As I mentioned Sunday morning, I know next to nothing about basketball, so when I hear about tournament teams, the only thing that comes to mind is baseball players who went to those schools. Since Arizona and Gonzaga were facing off that night at Viejas Arena for the right to face the Aztecs in the Sweet Sixteen, I checked with Baseball Reference to see how many Padres played for each school. Arizona won handily, 9-to-1, and then went on to win on the basketball court.
Since Arizona won and will be facing San Diego State tonight, I thought I'd revisit the premise and see how these two schools match up. As a refresher, here are the nine Padres that Arizona has to its credit:
- Craig Lefferts, RP (1984-'87, '90-'92)
- Ed Vosberg, P (1986, '99)
- Jack Howell, 3B (1991)
- Kevin Ward, LF (1991-'92)
- Trevor Hoffman, RP (1993-2008)
- Jason Thompson, 1B (1996)
- George Arias, 3B (1997-'99)
- Cory Burns, RP (2012)
- Nick Hundley, C (2008-present)
In what must be a good omen, the Aztecs have five more Padres than the Wildcats.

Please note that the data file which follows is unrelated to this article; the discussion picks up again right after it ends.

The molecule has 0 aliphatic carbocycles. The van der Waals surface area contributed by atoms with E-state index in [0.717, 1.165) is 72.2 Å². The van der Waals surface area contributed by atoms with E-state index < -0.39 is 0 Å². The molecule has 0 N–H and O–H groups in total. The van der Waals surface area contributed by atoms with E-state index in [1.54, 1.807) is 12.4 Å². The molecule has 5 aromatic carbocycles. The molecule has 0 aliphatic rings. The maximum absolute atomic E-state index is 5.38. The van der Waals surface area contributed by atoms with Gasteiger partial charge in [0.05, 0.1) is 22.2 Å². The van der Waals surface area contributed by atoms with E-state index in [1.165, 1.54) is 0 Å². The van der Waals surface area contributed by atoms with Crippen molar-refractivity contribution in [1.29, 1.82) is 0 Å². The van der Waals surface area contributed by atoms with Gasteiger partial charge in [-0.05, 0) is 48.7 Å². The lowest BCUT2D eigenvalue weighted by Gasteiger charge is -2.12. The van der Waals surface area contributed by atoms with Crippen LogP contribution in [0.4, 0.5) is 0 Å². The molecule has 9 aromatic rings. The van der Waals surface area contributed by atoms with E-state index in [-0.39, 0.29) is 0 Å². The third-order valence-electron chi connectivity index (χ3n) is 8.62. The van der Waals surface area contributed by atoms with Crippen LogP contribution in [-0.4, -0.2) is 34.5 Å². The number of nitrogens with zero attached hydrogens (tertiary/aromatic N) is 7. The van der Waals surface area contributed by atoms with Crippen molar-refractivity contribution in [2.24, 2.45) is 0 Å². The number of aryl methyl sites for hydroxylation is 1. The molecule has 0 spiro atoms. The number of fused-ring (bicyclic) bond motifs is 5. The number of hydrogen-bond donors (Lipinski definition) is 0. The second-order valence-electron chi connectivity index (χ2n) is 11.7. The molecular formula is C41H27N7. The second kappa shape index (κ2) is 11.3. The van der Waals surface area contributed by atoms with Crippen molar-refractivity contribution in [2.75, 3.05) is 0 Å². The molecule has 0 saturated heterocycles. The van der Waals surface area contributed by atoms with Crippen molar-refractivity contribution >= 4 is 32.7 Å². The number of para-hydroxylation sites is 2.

- Dave Robinson, P (1970-'71)
- Dave Roberts, C/IF (1972-'75, '77-'78)
- Tony Gwynn, RF (1982-2001)
- Mike Couchee, P (1983)
- Graig Nettles, 3B (1984-'86)
- Chris Gwynn, OF (1996)
- Alex Pelaez, IF (2002)
- Royce Ring, RP (2007)
- Tony Clark, 1B (2008) *
- Edgar Gonzalez, IF (2008-'09)
- Anthony Gwynn, Jr, OF (2009-'10)
- Lance Zawadzki, IF (2010)
- Aaron Harang, SP (2011)
- Alex Hinshaw, RP (2012)
In addition, former Aztecs outfielders Al Newman (1984) and Quintin Berry (2010) played at the AA level in the Padres organization before reaching the majors with other teams. Second baseman Harold Reynolds (1994) and outfielder Jeff DaVanon (2008) were Spring Training Padres toward the end of their careers, but didn't suit up with the team in the regular season. Two other San Diego State alumni with Padres ties are current manager Bud Black and his first base coach for the 2007 season, Bobby Meacham.
I wish I had thought of this before the whole shebangabang started; I would have done a bracket where the school with the most Padres advanced. Oh well, there's next year. And if there isn't a next year, failing to be one of the 28,138,019 people to make some whimsical bracket won't be one of my regrets.
I'd say "Best of luck to the Aztecs" but they don't need it; they've got the most Padres. It's science.